6. If we would gain benefit by the word, we must make our PROFITING the specific object of hearing it preached. By profiting I mean our growth in religious knowledge, affection, and practice; in other words, the increase of our holiness, spirituality, and heavenly-mindedness. In nothing, I believe, are professing Christians more deficient, than in their manner of, and motives for attending the public means of grace. It is painful and humiliating to think how extensively the gratifications of taste, and the pleasure produced by eloquence and oratory, are substituted for the cultivation of the mind in scriptural truth, and the improvement of the heart in Christian excellence. To be pleased—and not to be profited—is the object of the multitude. Hence the question, so often asked of those who have been listening to the solemn truths of salvation and eternity, "Well, how have you been pleased today?" And hence also, the common answer to such an inquiry, "O greatly delighted. It was a most eloquent sermon." Pleased we may and ought to seek to be, but only as we are profited. Eloquence we may covet and admire; but then it should be the eloquence of truth, and not of mere rhetoric; the eloquence which makes us hate sin, love God, and mortify our corruptions; the eloquence which leaves us neither time nor disposition to praise, or scarcely think of the preacher, but absorbs us in the subject; the eloquence which burns into the very heart and consumes our lusts, and stimulates and strengthens our virtues; the eloquence of the Bible, and not of the schoolbook.

What sabbaths we would spend, if before we left our habitations to take our seats in the house of God, we entered our closet, and, as in the presence of God, solemnly placed such questions as these to our souls, "What is, or should be my object in going to the house of God today? Am I going to be pleased or profited? Is it my wish to hear merely the preacher—or his Master? Is it the manner in which the truth is to he stated, or the matter of the truth itself, that I am anxious to hear? And what is now the state of my soul, and what are my wishes in reference to it? Do I want my lukewarmness to be kindled into the glow of holy love? Do I desire my corruptions to be mortified, and my languishing graces to be revived? Do I seek the conquest and eradication of some besetting sin, and am I prepared to be pleased with any sermon, though destitute of all the attractions of eloquence, that will accomplish this object?"

The Christians who take this view of the end of preaching; who go to hear God's truth and not mere eloquence; who, while hearing, consider that it is God speaking to them by and through his minister; who pray while they hear, and whose prayer it is, that they might be profited; these are the people who spend not only pleasant but improving sabbaths.

7. Much of the improvement of our sabbaths depends on the state of our minds during what may be called the DEVOTIONAL exercises—the prayers and the singing. If we consider these, as too many do consider them, only supplemental and inferior parts of the service, in which we have little interest, and which require but little attention, we shall not derive much spiritual advantage from the ordinances of God's house, and the occupations of the day of rest. It is to be feared, that a sinful vagrancy of thought, which they take no pains to check, characterizes the frame of many people during the season of prayer; and that at the very time the cloud of incense is rising before the throne of heaven, their mind is wandering to the very ends of the earth, and instead of communing with God upon the mercy seat, they are conversing with the most trifling—or perhaps, with sinful objects. The prayers, if they are such as should be presented, simple, fervent, devout; and the singing, if it be such as alone ought to be conducted in the house of God, congregational, plain, solemn—have a peculiar adaptation to give intensity to the devout feelings of the heart, and to promote our personal piety; and those people will profit most, who endeavor to enter deeply into all the sentiments and emotions of these parts of the worship of God.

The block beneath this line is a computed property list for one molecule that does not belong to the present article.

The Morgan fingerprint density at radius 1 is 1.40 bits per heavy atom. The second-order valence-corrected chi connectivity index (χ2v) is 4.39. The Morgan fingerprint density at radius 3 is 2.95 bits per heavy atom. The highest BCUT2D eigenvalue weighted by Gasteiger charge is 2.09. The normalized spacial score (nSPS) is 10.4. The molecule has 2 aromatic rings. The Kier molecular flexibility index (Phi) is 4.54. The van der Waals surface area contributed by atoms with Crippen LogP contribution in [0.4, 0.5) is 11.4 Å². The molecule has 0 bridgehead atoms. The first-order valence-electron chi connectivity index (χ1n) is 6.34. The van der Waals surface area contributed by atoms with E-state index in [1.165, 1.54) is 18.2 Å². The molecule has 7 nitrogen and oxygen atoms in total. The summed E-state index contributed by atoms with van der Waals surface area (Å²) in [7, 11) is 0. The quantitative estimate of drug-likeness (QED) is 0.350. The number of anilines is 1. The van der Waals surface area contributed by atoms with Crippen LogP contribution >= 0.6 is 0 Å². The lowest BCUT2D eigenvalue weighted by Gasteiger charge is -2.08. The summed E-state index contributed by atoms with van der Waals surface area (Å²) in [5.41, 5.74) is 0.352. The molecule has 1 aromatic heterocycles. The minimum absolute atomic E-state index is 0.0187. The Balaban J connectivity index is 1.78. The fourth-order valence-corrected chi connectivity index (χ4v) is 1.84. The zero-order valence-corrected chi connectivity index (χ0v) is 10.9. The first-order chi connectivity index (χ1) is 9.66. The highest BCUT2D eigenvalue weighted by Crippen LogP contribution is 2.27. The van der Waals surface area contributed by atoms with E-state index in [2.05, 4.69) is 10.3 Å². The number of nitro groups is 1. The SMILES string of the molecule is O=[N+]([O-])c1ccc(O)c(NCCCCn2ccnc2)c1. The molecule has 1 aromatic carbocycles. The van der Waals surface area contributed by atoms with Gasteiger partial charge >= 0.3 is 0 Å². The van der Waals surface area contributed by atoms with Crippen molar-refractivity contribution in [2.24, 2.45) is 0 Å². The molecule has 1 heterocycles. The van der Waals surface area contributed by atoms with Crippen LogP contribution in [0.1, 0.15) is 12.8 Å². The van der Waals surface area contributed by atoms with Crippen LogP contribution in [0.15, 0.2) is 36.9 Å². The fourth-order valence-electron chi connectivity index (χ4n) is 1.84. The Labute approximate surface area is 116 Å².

8. In order to spend a profitable sabbath, great care ought to be taken to improve well, the time of travel to and from public worship. It should be our aim, where the matter is within our choice, not to live at too great a distance from the sanctuary; much time is lost, much distraction of mind is produced, much weariness of mind is brought on, by not attending to this, and the mind is prevented by fatigue from enjoying its ordinances, when it reaches the house of God; and by the same cause, from profitable reflection on returning home. We should not allow the impressions produced by public worship, to be effaced by general conversation on our way back to our own homes, or around our own table. On reaching our place of abode we should seek the retirement of the closet, to recall what we have heard; to perpetuate by reflection and meditation, our feelings, convictions, and purposes; and to sanctify all by prayer.

Instead of wishing to indulge our appetite by a warm and plentiful dinner, in the preparation of which we have deprived our servants of their day of rest, we should be content with simple and cold fare, and consider the sabbath as a day rather to feast the mind, than the body. The afternoon should not be spent in lounging over the table and the wine, but partly in meditation and private prayer; partly in catechizing the children; and partly, where it can be enjoyed, in domestic psalmody and thanksgiving. Every family should be a choir, where there is a capacity for vocal music, and, in order to this, it would be desirable that singing should be more cultivated than it is. If, instead of our sons and our daughters being trained to music—merely as a drawing-room accomplishment, and for the purpose of having their simplicity corrupted, and their vanity flattered by showing them off before company—they were trained for domestic harmony in song—to what a holy and happy account might their musical talent and acquirements be turned! What harmony is sweeter—if that of the great congregation be grander—than the dulcet sounds which gladden the habitation of a godly family on the Christian sabbath, when parents and children blend their vocal and instrumental music in the praise of Almighty God, and the Lord Jesus Christ!